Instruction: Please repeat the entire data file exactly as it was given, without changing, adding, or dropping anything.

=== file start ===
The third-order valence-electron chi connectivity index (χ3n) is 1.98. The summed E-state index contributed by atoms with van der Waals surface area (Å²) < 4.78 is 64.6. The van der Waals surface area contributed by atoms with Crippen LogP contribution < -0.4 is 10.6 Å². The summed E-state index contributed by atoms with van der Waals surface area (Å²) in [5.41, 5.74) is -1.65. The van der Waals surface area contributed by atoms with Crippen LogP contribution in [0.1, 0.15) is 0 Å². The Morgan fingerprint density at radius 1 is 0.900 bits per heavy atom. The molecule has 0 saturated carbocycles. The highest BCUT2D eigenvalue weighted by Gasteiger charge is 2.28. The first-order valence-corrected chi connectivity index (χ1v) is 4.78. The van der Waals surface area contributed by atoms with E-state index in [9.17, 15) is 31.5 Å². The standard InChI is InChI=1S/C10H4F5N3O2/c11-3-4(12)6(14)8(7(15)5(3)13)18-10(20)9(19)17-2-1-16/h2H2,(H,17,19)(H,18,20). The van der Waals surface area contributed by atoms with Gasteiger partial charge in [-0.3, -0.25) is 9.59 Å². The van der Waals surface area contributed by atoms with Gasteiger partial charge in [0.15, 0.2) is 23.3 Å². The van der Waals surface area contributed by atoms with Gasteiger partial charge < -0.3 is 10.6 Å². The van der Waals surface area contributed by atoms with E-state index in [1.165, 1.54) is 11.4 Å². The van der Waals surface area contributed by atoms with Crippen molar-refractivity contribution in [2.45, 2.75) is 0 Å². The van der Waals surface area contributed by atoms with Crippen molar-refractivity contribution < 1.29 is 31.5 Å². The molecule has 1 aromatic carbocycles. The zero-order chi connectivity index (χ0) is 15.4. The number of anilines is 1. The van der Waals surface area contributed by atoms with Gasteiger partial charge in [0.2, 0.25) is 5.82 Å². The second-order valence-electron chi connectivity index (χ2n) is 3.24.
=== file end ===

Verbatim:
The third-order valence-electron chi connectivity index (χ3n) is 1.98. The summed E-state index contributed by atoms with van der Waals surface area (Å²) < 4.78 is 64.6. The van der Waals surface area contributed by atoms with Crippen LogP contribution < -0.4 is 10.6 Å². The summed E-state index contributed by atoms with van der Waals surface area (Å²) in [5.41, 5.74) is -1.65. The van der Waals surface area contributed by atoms with Crippen LogP contribution in [0.1, 0.15) is 0 Å². The Morgan fingerprint density at radius 1 is 0.900 bits per heavy atom. The molecule has 0 saturated carbocycles. The highest BCUT2D eigenvalue weighted by Gasteiger charge is 2.28. The first-order valence-corrected chi connectivity index (χ1v) is 4.78. The van der Waals surface area contributed by atoms with E-state index in [9.17, 15) is 31.5 Å². The standard InChI is InChI=1S/C10H4F5N3O2/c11-3-4(12)6(14)8(7(15)5(3)13)18-10(20)9(19)17-2-1-16/h2H2,(H,17,19)(H,18,20). The van der Waals surface area contributed by atoms with Gasteiger partial charge in [-0.3, -0.25) is 9.59 Å². The van der Waals surface area contributed by atoms with Gasteiger partial charge in [0.15, 0.2) is 23.3 Å². The van der Waals surface area contributed by atoms with Gasteiger partial charge < -0.3 is 10.6 Å². The van der Waals surface area contributed by atoms with E-state index in [1.165, 1.54) is 11.4 Å². The van der Waals surface area contributed by atoms with Crippen molar-refractivity contribution in [2.45, 2.75) is 0 Å². The van der Waals surface area contributed by atoms with Crippen molar-refractivity contribution < 1.29 is 31.5 Å². The molecule has 1 aromatic carbocycles. The zero-order chi connectivity index (χ0) is 15.4. The number of anilines is 1. The van der Waals surface area contributed by atoms with Gasteiger partial charge in [0.2, 0.25) is 5.82 Å². The second-order valence-electron chi connectivity index (χ2n) is 3.24.